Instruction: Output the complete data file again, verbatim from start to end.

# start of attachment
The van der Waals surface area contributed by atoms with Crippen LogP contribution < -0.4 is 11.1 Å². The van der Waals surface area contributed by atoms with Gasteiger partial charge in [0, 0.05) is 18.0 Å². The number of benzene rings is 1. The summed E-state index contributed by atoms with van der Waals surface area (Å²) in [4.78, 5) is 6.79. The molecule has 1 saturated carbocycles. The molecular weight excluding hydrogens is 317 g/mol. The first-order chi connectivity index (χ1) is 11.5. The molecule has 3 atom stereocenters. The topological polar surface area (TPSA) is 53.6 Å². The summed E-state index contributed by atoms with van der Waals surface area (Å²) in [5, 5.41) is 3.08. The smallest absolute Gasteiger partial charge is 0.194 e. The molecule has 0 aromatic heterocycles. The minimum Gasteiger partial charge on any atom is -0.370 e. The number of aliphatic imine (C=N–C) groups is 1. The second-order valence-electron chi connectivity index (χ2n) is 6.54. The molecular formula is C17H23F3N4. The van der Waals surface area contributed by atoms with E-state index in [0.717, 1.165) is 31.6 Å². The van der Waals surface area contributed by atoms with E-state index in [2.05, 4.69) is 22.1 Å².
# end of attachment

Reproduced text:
The van der Waals surface area contributed by atoms with Crippen LogP contribution < -0.4 is 11.1 Å². The van der Waals surface area contributed by atoms with Gasteiger partial charge in [0, 0.05) is 18.0 Å². The number of benzene rings is 1. The summed E-state index contributed by atoms with van der Waals surface area (Å²) in [4.78, 5) is 6.79. The molecule has 1 saturated carbocycles. The molecular weight excluding hydrogens is 317 g/mol. The first-order chi connectivity index (χ1) is 11.5. The molecule has 3 atom stereocenters. The topological polar surface area (TPSA) is 53.6 Å². The summed E-state index contributed by atoms with van der Waals surface area (Å²) in [5, 5.41) is 3.08. The smallest absolute Gasteiger partial charge is 0.194 e. The molecule has 0 aromatic heterocycles. The minimum Gasteiger partial charge on any atom is -0.370 e. The number of aliphatic imine (C=N–C) groups is 1. The second-order valence-electron chi connectivity index (χ2n) is 6.54. The molecular formula is C17H23F3N4. The van der Waals surface area contributed by atoms with E-state index in [0.717, 1.165) is 31.6 Å². The van der Waals surface area contributed by atoms with E-state index in [2.05, 4.69) is 22.1 Å².